Help I have an Instructor that doesn't teach! - Page 2Register Today!
- Feb 4, '07 by Daytonitei've been thinking about this thread. bad behavior of the instructor aside (there's no excuse for abusive behavior--period!) there are some educators, and the people running this school's nursing program may subscribe to this, who believe that sometimes a drastic "shakeup" is called for with students just coming on board. so, they sort of dump them into a learning situation where they are left to sink or swim. they do this deliberately to test their devotion to the subject and mold their attitude. this is one way of breaking down old beliefs and behaviors and bending the will. i had a friend who went through something similar to this in medical school. all were flunking terribly in one of the medical classes and the students were panicking as they weren't used to getting anything other than a's and b's were very rare. in the end, the grades were curved and everybody was passed. they learned that this was done to all incoming freshman to strip them of their attitudes that they might think they were superior to others.
i was just wondering if something like that might be going on here. an instructor can't possibly fail every single student. that looks extremely bad for the instructor and for the school. the instructor, in the end, has a supervisor to answer to herself. if this is really as bad as you are saying, then you should have a sit down with the person who is in the chain of command above this instructor. take some other students with you if you need some support. what do you have to lose if you are all failing anyway? the verbal abuse is very concerning to me and should be reported. that shouldn't be going on at all. everyone has the right to be treated with respect. i thought the idea of taping the rantings was a good one. it's quite possible that the reason this occurs is because no one has stood up and complained about her before. if you need some support on this, look through the school catalog. there should be something in there that addresses behavior and ethics in the way both students and faculty treat each other. have it in hand when you address your complaints. also, it helps to get witnesses (other students) who are willing to document (write) factual accounts of this teacher's behavior. i would also ask that her classroom teaching be physically monitored and evaluated by other program instructors. you might be able to get students from a campus student organization or the dean of students office to sit in on some of her classes as a visitor. she wouldn't dare pull disrespectful crap in front of visitors, you think?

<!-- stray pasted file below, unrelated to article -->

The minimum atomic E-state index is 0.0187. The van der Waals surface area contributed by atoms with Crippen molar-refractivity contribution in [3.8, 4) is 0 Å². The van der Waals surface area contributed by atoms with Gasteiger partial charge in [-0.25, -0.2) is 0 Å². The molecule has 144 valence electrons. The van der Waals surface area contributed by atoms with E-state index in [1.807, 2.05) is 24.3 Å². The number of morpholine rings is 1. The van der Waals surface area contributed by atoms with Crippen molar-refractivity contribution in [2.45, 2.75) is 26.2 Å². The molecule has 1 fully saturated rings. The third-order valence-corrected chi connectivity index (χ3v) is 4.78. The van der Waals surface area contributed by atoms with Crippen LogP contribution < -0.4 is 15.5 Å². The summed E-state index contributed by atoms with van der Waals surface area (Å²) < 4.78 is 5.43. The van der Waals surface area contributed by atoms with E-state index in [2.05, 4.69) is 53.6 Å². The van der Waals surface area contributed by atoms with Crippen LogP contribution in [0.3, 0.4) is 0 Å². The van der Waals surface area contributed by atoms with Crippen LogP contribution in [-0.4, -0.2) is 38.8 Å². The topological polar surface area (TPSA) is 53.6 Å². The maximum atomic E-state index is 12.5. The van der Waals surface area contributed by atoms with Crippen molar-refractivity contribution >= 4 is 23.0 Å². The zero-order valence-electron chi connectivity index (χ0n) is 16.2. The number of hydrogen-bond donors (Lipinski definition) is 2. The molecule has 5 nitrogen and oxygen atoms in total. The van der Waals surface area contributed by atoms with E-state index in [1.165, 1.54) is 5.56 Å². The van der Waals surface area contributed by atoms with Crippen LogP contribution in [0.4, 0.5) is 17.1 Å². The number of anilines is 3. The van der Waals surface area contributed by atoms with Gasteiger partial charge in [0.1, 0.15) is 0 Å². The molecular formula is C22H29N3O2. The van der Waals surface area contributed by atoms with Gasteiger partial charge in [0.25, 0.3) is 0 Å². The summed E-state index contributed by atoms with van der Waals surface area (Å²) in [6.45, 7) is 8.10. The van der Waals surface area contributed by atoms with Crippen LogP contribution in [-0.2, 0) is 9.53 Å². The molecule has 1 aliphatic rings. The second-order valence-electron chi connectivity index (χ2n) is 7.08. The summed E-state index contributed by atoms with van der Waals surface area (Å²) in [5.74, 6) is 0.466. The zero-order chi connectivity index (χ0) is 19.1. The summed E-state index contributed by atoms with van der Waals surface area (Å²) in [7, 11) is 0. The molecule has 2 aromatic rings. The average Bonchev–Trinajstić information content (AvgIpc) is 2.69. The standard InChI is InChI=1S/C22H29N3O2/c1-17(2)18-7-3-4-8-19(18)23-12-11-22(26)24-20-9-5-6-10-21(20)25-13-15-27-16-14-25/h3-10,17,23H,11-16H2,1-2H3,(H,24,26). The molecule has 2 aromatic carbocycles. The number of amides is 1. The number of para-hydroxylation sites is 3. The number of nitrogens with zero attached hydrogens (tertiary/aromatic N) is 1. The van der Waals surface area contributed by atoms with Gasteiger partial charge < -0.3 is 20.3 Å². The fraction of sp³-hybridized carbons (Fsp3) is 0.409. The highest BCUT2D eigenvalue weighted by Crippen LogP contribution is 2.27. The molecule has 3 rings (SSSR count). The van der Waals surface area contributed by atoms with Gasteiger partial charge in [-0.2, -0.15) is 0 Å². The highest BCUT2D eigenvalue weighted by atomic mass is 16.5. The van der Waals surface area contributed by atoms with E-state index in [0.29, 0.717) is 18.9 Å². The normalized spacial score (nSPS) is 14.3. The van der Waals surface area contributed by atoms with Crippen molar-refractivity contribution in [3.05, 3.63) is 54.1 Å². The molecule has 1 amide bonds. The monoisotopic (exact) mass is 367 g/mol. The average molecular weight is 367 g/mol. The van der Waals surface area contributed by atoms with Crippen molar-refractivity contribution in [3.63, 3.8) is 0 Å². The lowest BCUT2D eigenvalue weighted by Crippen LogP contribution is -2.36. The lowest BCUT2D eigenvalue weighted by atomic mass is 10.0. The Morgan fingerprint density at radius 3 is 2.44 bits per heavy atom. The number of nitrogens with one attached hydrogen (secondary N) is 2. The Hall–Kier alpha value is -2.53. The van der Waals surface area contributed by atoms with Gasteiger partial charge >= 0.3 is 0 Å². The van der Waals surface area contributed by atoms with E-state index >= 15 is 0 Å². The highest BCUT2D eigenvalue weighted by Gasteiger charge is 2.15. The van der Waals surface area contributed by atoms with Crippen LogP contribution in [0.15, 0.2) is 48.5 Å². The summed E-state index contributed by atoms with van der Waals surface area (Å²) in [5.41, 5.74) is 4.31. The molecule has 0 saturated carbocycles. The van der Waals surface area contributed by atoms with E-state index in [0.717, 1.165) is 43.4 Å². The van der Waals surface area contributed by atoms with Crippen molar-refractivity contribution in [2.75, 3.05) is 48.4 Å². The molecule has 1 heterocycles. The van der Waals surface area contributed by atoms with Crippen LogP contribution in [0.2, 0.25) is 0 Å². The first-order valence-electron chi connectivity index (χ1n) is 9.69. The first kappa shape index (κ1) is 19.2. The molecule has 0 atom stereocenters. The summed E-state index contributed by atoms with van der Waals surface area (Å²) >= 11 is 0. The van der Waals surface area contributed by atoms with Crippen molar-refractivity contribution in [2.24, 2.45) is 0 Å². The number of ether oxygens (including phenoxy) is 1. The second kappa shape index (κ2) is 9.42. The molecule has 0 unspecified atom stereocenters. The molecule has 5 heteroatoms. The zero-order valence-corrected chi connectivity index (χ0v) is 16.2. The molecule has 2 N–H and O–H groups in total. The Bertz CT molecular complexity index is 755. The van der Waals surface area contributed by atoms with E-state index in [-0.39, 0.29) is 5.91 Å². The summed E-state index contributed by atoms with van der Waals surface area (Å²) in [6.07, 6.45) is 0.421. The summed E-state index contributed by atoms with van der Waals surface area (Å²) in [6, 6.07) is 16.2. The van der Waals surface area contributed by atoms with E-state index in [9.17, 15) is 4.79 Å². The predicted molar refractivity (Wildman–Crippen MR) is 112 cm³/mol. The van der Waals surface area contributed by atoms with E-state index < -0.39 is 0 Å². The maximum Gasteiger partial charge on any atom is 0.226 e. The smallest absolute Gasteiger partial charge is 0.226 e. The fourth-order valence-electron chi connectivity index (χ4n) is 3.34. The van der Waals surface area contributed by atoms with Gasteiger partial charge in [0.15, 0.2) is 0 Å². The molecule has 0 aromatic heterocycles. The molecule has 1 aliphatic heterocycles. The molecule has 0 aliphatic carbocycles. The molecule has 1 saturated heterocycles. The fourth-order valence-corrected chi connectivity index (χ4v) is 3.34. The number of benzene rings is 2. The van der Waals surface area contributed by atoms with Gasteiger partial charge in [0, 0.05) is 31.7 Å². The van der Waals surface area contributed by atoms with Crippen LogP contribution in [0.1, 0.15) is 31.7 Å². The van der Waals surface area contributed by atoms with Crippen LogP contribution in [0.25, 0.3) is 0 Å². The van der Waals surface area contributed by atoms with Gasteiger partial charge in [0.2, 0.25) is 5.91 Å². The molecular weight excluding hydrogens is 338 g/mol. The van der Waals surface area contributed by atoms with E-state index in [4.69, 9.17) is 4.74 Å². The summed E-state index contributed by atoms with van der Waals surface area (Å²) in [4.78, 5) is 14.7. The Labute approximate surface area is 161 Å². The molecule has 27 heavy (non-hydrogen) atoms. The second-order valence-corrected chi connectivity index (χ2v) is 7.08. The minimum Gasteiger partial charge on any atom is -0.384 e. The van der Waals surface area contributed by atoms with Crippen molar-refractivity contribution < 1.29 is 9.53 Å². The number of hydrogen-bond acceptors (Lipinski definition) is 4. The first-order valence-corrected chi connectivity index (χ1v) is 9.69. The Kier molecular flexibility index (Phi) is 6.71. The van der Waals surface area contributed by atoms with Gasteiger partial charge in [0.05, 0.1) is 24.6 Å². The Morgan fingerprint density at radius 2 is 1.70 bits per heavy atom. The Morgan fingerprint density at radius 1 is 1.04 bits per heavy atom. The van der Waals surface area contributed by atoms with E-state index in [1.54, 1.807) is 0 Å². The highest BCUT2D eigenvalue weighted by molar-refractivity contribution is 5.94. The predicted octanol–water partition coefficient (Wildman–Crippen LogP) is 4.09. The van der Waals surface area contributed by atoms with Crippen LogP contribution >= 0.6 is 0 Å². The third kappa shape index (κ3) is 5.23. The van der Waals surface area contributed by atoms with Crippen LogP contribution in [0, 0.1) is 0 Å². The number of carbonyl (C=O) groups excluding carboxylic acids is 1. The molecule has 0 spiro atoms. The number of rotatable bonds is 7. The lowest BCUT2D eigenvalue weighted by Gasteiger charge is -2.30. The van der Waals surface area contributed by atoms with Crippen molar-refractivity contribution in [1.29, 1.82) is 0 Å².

- Feb 4, '07 by kimber1985Blow off class and spend the three useless hours of lecture reading the material. I had this sort of class and this sort of instructor. I don't need anyone to read my power point notes to me. I had the highest grade in the class and barely showed up. Most of the class failed.
You would think that the goal was to teach the material and get a high percentage of passing students. Some instructors, particularly in the beginning think their job is to criticize and weed out. Suck it up and read the entire book. But I would also complain, and don't be surprised when nothing happens. Perry and Potter, read the boxes, as they summerize well. Good Luck and look at it as challenge, like climbing Everest. In fact thay might be easier than nursing school.